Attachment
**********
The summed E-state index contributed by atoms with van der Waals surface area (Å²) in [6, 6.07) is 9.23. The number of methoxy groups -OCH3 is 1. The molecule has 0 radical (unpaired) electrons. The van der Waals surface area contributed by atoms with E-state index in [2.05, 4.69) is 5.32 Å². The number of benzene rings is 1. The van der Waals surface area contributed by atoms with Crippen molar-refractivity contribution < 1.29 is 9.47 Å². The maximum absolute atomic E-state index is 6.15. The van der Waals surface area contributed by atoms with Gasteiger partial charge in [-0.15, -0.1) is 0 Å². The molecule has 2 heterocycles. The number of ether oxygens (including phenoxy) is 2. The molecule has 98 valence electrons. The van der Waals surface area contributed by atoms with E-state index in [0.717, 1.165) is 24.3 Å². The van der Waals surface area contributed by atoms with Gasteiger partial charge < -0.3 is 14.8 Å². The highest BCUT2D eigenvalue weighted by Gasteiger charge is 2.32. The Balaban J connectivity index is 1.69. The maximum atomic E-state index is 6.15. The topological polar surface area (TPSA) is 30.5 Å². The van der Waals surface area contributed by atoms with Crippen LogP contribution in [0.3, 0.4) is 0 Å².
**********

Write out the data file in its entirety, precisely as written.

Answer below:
The summed E-state index contributed by atoms with van der Waals surface area (Å²) in [6, 6.07) is 9.23. The number of methoxy groups -OCH3 is 1. The molecule has 0 radical (unpaired) electrons. The van der Waals surface area contributed by atoms with E-state index in [2.05, 4.69) is 5.32 Å². The number of benzene rings is 1. The van der Waals surface area contributed by atoms with Crippen molar-refractivity contribution < 1.29 is 9.47 Å². The maximum absolute atomic E-state index is 6.15. The van der Waals surface area contributed by atoms with Gasteiger partial charge in [-0.15, -0.1) is 0 Å². The molecule has 2 heterocycles. The number of ether oxygens (including phenoxy) is 2. The molecule has 98 valence electrons. The van der Waals surface area contributed by atoms with E-state index in [0.717, 1.165) is 24.3 Å². The van der Waals surface area contributed by atoms with Gasteiger partial charge < -0.3 is 14.8 Å². The highest BCUT2D eigenvalue weighted by Gasteiger charge is 2.32. The Balaban J connectivity index is 1.69. The maximum atomic E-state index is 6.15. The topological polar surface area (TPSA) is 30.5 Å². The van der Waals surface area contributed by atoms with Crippen LogP contribution in [0.3, 0.4) is 0 Å².